Tuesday, August 16, 2011

Ugh !!! Those lines ...

Working the Pharmacy Department, I realize just how many people look over a few simple steps in their Health Care Management System.   Things we all too often just don't think about.

For example: Jobs ~ When relocating to another city or state, we tend to "dot" the i and "cross" the t when it comes to job hunting or transferring from the company in one state to the same company in another.  You are prepared, know exactly what you are doing, working, and who is your first point of contact before your first scheduled day.  With Schools ~  We read and take into consideration the feedback of those who might have left good or bad comments.  We visit the school and the area in which it sits.  Check out the classes available, the activities offered to our children, and even investigate to see if there are any criminal backgrounds on the teachers.  We look into the local hospital, the Physicians offices, Malls and Grocery stores. 

No stone is left unturned,  right?  You have pretty much covered all the basics and have done the proper homework.   The move goes off without a hitch.  Everything is in your new location.  You are all settled.   Perfect, couldn't have been better.  

Upon your first Dr visit, you are given a prescription.  He asks "would you like that called into the local pharmacy?"  in which you reply "Sure, is it pretty close?" 

This is more common than not.  Every day people move to a new city and transfer to a new state.  Although all the home work is done, or so you thought, the pharmacy is always left out.  No one remembers to check with local pharmacy's.  Most people think there isn't a need to.  Your Dr has all your medical history, your insurance information, past and present medication, besides most people think that just because they use XYZ in their old town, that XYZ in the new town will have the same information.  

I mean, the pharmacy name is the same, so who would think otherwise?  Such a common mistake.

I would like to share a few tips ... so many people comment on how long it takes at XYZ to get a prescription filled.  The wait is always an hour or longer, the lines are so long.  Ugh !!  Besides,  who wants to leave the prescription and come back later?    I mean when you're not feeling well, you want to get home and climb in bed.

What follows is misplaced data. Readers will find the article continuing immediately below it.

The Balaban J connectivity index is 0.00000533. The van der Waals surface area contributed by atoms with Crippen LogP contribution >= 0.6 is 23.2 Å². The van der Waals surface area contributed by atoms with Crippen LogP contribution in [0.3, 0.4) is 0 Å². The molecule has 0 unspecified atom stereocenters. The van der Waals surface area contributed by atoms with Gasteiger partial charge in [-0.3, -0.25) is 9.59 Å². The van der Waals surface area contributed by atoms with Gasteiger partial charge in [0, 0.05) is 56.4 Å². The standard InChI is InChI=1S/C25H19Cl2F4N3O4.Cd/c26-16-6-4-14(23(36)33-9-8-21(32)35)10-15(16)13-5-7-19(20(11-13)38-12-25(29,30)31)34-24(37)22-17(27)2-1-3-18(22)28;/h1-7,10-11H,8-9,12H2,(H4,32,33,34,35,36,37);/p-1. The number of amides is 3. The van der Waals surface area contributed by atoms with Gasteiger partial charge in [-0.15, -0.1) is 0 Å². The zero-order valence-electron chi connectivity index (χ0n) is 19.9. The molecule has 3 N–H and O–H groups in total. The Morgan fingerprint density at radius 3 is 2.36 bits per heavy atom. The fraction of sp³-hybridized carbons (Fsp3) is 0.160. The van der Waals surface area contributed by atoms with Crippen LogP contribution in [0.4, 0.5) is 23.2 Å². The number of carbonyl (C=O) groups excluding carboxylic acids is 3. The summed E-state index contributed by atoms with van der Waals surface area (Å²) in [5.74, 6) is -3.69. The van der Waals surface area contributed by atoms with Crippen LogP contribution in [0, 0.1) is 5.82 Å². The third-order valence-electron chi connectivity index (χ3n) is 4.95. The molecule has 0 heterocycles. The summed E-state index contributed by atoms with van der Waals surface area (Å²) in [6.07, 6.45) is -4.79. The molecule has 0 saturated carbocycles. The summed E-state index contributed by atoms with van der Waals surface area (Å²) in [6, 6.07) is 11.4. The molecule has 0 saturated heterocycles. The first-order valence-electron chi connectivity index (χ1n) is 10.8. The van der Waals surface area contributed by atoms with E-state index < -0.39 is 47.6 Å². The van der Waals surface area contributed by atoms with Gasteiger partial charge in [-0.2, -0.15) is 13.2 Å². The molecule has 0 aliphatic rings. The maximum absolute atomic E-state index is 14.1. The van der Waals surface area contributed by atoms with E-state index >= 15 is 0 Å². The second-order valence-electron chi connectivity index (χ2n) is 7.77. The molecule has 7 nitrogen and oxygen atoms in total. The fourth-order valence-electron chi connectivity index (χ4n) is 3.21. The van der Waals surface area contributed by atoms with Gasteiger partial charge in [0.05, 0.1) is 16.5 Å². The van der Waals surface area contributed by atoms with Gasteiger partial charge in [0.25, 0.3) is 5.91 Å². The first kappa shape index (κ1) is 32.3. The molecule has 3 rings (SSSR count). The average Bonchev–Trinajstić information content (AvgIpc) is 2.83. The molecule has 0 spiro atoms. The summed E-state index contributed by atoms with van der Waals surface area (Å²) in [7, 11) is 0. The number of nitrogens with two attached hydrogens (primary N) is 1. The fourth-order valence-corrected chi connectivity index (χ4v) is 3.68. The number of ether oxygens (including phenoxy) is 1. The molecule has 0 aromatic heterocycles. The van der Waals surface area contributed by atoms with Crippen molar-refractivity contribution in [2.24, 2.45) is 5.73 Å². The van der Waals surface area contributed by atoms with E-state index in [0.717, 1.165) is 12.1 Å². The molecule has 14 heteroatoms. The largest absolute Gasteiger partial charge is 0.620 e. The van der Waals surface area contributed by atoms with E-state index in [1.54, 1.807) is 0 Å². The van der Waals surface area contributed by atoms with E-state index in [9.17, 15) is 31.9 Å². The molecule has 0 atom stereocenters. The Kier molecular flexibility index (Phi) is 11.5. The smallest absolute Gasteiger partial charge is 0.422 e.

Information is a big reason for the wait.  So many people feel that because the Physician Office called in your medication, that the insurance information and your personal information is given as well.  It does not work that way.  Sorry.  If your prescription is called into a pharmacy where you have never filled before, or it has been years that you've filled anything at said location... The Pharmacy will need all your current imformation.  

It is impossible to fill your medication and add you to the computer system as "Jane Doe 1"  or send a claim to Jane Doe 1's  insurance, when that pharmacy does not have any insurance information.  Even trying to call you to get the information is impossible, because the number the pharmacy has for you is 7 year old.  And is now disconnected.  To top it off, the pharmacy has left 2 or 3 messages with the physicians office to get your contact number, but they are out to lunch now for the next hour or so.   

You now show up at the pharmacy, expecting to pick up your medication.  

"I'm sorry, It looks like your prescription is not ready yet."  You are told  

With the look on your face alone, the cashier knows you are very upset.  You say  "I went to the Dr's hours ago.  Had lunch with my family, and you are telling me my medication is not ready!!  There is no reason my medication shouldn't be ready by now.  Just how much longer is this going to take?" 

Being on the front line is not an easy thing to do,  the cashier or customer service rep sees the customer, assists the customer, and is the unloading zone for an angry customer.  In order to move things right along in any pharmacy, here are a few pointers ...